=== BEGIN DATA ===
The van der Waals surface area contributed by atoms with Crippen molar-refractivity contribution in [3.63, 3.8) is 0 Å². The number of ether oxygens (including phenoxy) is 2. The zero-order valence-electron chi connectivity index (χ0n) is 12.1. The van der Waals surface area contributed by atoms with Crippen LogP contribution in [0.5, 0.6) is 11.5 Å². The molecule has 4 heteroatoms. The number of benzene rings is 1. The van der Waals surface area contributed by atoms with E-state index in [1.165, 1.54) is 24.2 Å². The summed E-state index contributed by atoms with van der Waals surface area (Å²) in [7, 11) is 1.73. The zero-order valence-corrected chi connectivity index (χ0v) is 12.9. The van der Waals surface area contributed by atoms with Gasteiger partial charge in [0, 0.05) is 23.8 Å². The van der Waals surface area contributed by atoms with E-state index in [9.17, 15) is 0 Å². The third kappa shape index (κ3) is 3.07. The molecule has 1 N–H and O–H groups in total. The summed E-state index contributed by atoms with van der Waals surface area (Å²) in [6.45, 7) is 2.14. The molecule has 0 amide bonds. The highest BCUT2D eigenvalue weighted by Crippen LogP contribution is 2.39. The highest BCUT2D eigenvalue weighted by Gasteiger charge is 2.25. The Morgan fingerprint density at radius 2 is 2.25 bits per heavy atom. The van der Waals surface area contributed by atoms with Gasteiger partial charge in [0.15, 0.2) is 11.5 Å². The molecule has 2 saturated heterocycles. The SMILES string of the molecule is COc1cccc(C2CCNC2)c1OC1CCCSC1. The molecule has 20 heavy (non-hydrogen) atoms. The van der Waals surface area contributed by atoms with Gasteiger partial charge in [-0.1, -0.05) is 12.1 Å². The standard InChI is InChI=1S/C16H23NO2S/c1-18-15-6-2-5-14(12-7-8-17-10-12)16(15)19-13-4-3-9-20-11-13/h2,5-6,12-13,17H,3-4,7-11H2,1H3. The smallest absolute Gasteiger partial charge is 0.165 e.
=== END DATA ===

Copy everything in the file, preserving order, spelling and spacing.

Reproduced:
The van der Waals surface area contributed by atoms with Crippen molar-refractivity contribution in [3.63, 3.8) is 0 Å². The number of ether oxygens (including phenoxy) is 2. The zero-order valence-electron chi connectivity index (χ0n) is 12.1. The van der Waals surface area contributed by atoms with Crippen LogP contribution in [0.5, 0.6) is 11.5 Å². The molecule has 4 heteroatoms. The number of benzene rings is 1. The van der Waals surface area contributed by atoms with E-state index in [1.165, 1.54) is 24.2 Å². The summed E-state index contributed by atoms with van der Waals surface area (Å²) in [7, 11) is 1.73. The zero-order valence-corrected chi connectivity index (χ0v) is 12.9. The van der Waals surface area contributed by atoms with Gasteiger partial charge in [0, 0.05) is 23.8 Å². The van der Waals surface area contributed by atoms with E-state index in [9.17, 15) is 0 Å². The third kappa shape index (κ3) is 3.07. The molecule has 1 N–H and O–H groups in total. The summed E-state index contributed by atoms with van der Waals surface area (Å²) in [6.45, 7) is 2.14. The molecule has 0 amide bonds. The highest BCUT2D eigenvalue weighted by Crippen LogP contribution is 2.39. The highest BCUT2D eigenvalue weighted by Gasteiger charge is 2.25. The Morgan fingerprint density at radius 2 is 2.25 bits per heavy atom. The van der Waals surface area contributed by atoms with Gasteiger partial charge in [0.15, 0.2) is 11.5 Å². The molecule has 2 saturated heterocycles. The SMILES string of the molecule is COc1cccc(C2CCNC2)c1OC1CCCSC1. The molecule has 20 heavy (non-hydrogen) atoms. The van der Waals surface area contributed by atoms with Gasteiger partial charge in [-0.1, -0.05) is 12.1 Å². The standard InChI is InChI=1S/C16H23NO2S/c1-18-15-6-2-5-14(12-7-8-17-10-12)16(15)19-13-4-3-9-20-11-13/h2,5-6,12-13,17H,3-4,7-11H2,1H3. The smallest absolute Gasteiger partial charge is 0.165 e.